I vastly prefer non-traditional biopics so I'm susceptible to stuff that piques curiosity rather than gives you a greatest hits. So I like bios like Thirty Two Short Films About Glenn Gould (1993). I have some problems with I'm Not There (2007) which is my least favorite Todd Haynes film but I respect the hell out of it conceptually. In terms of movies about painters I definitely became more interested in Francis Bacon after Love is the Devil (1998) and not just because of Daniel Craig in the bathtub! I already cared about Caravaggio before seeing Derek Jarman's Caravaggio but I hope people see that one, too. 

BRIAN: If you had to recommend a budding Cinephile a movie based on an artist, a work of art, or has artistic themes what would it be?

Hmmm. A lot of movies about painting aren't very good (Watching someone paint being only a notch more interesting than watching someone write). So let's do "artistic" theme and the answer there is easily Amadeus (1984). It's such a useful movie to reference in ways both commonplace ("too many notes!") and contemplative (what makes the difference between competent journeyman skill and true genius?). One of my other favorite "art" movies is High Art (1998)...

8 more questions after the jump

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Wednesday
Mar162016

Q&A: Australian Greats, Leading Men, and Camera Muses

It's time for reader questions. Here are 10 recently asked I'm opting to answer tonight. Join the conversation in the comments. 

INQUIRER: Who do you believe is more worthy of an acting Oscar between Brad Pitt, Tom Cruise, and Johnny Depp, and who do you think is more likely to win one?

This would surprise anyone unfamiliar with the site but Brad Pitt towers over the other two. He's among my all time favorite movie stars. But you've crafted a tricky question because all three men have loyal camps that they've earned. Cruise is the most consistent, always laser focused on Doing His Job in whichever movie. Depp is the most inspired when he's inspired but he's also the laziest. It seems impossible to imagine now but people did not want him to play Pirates like he played it. The studio was concerned. What is he doing? Now people hire him to for Depp shtick and that's what he gives to the point of self parody! Pitt is the most uneven actor among the three but he's also the most endearing, has the best taste, has aged superbly with his talent, and has evolved the most. Years ago I felt certain that all three would eventually be crowned but it's hard to picture now. If any one of them does a moving hit drama when he's an old codger though perhaps he'll get a career achievement prize. If none of them ever win competitively I'd wager that Brad Pitt is the most likely to get an Honorary Oscar.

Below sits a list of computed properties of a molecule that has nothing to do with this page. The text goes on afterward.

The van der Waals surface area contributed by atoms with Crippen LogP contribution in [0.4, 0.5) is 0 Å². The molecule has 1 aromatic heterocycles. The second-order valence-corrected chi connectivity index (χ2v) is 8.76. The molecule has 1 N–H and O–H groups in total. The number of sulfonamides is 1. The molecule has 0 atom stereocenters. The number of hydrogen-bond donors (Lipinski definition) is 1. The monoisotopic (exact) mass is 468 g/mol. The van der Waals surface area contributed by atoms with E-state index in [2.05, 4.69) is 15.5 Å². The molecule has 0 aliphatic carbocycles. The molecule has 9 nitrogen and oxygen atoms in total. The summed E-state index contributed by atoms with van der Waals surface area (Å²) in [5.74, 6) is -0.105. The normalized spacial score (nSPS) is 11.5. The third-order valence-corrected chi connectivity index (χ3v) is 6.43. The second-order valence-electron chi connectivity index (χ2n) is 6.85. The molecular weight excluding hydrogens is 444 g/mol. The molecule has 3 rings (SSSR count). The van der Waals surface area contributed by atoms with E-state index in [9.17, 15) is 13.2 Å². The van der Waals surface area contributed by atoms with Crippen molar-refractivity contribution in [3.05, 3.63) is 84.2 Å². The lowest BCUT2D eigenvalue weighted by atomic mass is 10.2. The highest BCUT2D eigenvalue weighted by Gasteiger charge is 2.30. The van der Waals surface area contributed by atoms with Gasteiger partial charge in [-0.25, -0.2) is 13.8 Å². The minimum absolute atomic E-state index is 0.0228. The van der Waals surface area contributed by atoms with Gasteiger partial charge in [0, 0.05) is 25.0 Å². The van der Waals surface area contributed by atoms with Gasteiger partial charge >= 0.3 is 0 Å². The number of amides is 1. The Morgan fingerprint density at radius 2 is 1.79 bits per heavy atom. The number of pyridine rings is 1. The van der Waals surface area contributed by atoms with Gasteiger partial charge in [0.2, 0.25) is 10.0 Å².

This might be as good a time as any to tell you (warn you?) that April will be ACTOR MONTH here at the blog. We talk about actresses so much that it's time for a wee curveball. Any requests?

TABITHA: Why do female movie stars now largely seem to be in their 20's or 60's? There seems to be a resistance to embrace middle-aged stars (apart from Sandra Bullock or Charlize Theron).

I blame this phenomenon entirely on sexism and the patriarchy. It's intrinsically tied to the "Last F***able Day" phenomenon that Amy Schumer named so brilliantly. I think once an actress has passed that threshold of straight men being "ewww she's AGING -- how dare she?" and is now just an older person, who for better or for worse are often desexualized in art, it's easier for people to just enjoy their acting again. That's my 100% correct theory. It's also harder for female stars to age because a huge percentage of them are famous in part because of exceptional beauty which is not necessarily true (certainly not percentage wise!) with their male counterparts.

KEVIN: if you put Meryl on a strict diet of auteurs, who would you pair her with for her next 3 films?

[more Q&A after the jump]

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Wednesday
Mar092016

Q&A: Brie & Saoirse, Superhero & Oscar, Actors & Politics

As promised it's time to answer ten reader questions, pulled from your comments. We'll try to do this weekly for awhile because I don't want you to abandon us in the offseason. "DON'T LEAVE US," he cried out, voice trembling, mascara running. 

Pedro: Who are your top ten actors/actresses that also participated in politics (were appointed/elected to office or just participated in an election but were not elected, for example)?

You guys aren't supposed to ask top ten questions! I have not paid close enough attention to this weird occurrence, so I dont even know who has done this really. The most famous examples are surely Ronald Reagan, Nancy Reagan, and Arnold Schwarzenegger with Glenda Jackson a distant fourth. But I have no personal favorites since basically I don't like it when actors shift careers. My 11th commandment proposal: Acting is a rare gift - thou shalt not waste it!

Of course Nancy Davis and Ronald Reagan were no great shakes in the acting department before they became POTUS & FLOTUS so the loss wasn't extreme. We're supposed to be saying nice things about them this week since Nancy just died (RIP) so I'd better just move on before I get myself into trouble since our national fantasy about how great the Reagans were is all kinds of f***ed up and problematic...

But, P.S., I did find it momentarily fascinating when there were rumors that Ashley Judd was going to do it.

DJDeeJay: what's your favorite example of male objectification in a movie?
[The answer and 8 more questions after the jump...

Click to read more ...